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Google Required to Pay $22.5 Million Fine for Collecting User Data Through Safari

by Brandon Russell | July 31, 2012July 31, 2012 6:00 pm PST

google-dont-be-evilGoogle’s immense bank account will soon become $22.5 million dollars lighter. That’s essentially chump change, but alas, U.S. regulators will require the search giant — after members of the FTC voted to approve the penalty — pay the sum after bypassing privacy settings in Apple’s Safari browser.

An initial FTC probe began after allegations claimed Google used browser cookies to monitor users who didn’t want to be tracked. Google claimed the tracking was accidental but, nevertheless, personal info such as names, addresses and credit data was collected. Oops.

Google declined to comment, but instead went on to blame a 2009 change in Apple’s cookie-handling policy for its predicament.

Today’s ruling could actually be a catalyst for further sanctions against the company from other governments across the globe. The company is currently being investigated by the European Union to determine if the it complies with Europe’s stricter privacy laws, Reuters said.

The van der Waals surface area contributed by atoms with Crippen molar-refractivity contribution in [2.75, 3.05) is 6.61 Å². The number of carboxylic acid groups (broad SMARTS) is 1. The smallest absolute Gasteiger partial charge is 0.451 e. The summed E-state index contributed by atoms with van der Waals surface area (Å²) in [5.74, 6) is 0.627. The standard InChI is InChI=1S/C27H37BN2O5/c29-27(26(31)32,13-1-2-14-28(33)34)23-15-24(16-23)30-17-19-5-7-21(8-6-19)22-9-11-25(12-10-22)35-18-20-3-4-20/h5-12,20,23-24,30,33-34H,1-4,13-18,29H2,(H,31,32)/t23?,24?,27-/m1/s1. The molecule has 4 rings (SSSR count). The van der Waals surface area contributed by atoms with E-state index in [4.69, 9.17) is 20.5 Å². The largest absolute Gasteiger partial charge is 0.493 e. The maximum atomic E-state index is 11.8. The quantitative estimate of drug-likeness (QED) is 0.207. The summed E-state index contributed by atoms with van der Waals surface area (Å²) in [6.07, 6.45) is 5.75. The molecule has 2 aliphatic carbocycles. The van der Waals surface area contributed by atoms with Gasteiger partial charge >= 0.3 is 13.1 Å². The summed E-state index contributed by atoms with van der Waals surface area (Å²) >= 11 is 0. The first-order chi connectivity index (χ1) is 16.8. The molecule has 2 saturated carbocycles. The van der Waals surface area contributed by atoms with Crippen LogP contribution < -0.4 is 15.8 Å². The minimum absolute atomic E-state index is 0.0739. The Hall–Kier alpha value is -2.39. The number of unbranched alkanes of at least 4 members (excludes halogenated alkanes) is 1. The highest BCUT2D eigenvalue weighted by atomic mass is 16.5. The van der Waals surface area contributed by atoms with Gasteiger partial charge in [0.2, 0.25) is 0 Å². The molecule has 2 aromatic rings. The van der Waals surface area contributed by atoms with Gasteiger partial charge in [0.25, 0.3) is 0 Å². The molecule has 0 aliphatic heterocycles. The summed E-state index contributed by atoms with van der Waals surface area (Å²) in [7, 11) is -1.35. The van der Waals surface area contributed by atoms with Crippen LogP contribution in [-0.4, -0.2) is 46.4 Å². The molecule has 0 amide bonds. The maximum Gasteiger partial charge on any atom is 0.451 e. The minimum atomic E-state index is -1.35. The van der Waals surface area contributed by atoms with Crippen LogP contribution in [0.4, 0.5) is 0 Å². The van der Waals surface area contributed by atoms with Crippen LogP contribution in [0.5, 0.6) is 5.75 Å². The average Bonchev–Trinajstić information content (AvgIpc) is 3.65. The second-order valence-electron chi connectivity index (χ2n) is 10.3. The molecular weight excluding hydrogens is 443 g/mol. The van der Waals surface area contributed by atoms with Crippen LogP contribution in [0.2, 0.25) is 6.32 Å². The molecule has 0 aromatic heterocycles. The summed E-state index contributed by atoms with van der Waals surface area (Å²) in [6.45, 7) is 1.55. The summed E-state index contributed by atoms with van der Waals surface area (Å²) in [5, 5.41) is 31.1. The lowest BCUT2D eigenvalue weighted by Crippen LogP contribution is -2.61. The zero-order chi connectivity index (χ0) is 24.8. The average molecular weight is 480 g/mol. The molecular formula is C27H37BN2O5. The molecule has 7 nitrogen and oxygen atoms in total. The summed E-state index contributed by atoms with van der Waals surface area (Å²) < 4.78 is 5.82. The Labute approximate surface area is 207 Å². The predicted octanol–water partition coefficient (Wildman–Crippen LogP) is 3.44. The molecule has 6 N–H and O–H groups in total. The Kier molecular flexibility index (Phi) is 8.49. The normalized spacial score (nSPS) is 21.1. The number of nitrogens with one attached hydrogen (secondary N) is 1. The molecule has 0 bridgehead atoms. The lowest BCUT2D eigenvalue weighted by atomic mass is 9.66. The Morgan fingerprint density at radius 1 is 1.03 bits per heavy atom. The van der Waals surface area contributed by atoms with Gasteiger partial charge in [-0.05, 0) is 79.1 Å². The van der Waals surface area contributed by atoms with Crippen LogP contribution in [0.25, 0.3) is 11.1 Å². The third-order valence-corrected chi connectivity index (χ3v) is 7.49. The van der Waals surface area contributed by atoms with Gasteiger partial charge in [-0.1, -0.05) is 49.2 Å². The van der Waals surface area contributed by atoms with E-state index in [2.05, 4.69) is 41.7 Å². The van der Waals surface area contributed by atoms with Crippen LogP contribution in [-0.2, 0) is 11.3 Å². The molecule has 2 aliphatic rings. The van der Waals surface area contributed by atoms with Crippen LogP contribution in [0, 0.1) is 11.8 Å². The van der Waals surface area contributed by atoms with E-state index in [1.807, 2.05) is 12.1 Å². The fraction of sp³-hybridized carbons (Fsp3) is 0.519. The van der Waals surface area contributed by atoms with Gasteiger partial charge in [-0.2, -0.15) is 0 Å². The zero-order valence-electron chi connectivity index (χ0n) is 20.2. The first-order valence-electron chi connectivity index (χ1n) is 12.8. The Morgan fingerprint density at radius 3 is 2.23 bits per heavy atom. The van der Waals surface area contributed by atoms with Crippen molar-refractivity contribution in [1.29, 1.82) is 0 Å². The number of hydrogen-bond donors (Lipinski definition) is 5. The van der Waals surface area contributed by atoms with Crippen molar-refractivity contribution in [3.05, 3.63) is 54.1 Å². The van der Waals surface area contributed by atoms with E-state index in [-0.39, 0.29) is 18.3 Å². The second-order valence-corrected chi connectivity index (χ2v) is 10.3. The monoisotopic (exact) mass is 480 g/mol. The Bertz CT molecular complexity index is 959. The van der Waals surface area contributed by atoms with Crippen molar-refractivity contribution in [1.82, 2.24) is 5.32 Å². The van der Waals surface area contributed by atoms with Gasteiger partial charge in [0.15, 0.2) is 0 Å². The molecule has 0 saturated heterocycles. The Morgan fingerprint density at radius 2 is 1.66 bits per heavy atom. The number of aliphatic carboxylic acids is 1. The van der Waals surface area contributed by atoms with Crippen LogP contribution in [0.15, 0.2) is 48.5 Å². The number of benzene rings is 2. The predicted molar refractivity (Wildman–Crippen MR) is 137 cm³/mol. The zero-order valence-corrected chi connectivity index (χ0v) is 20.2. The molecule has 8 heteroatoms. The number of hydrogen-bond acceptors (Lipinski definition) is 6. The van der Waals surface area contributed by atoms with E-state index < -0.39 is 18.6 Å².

In addition, the search giant is being investigated for potentially manipulating search results to favor its own products. It sounds like Google might have bigger problems on its hands than losing a slim $22.5 million.

[via Reuters]


Brandon Russell

Brandon Russell enjoys writing about technology and entertainment. When he's not watching Back to the Future, you can find him on a hike or watching...

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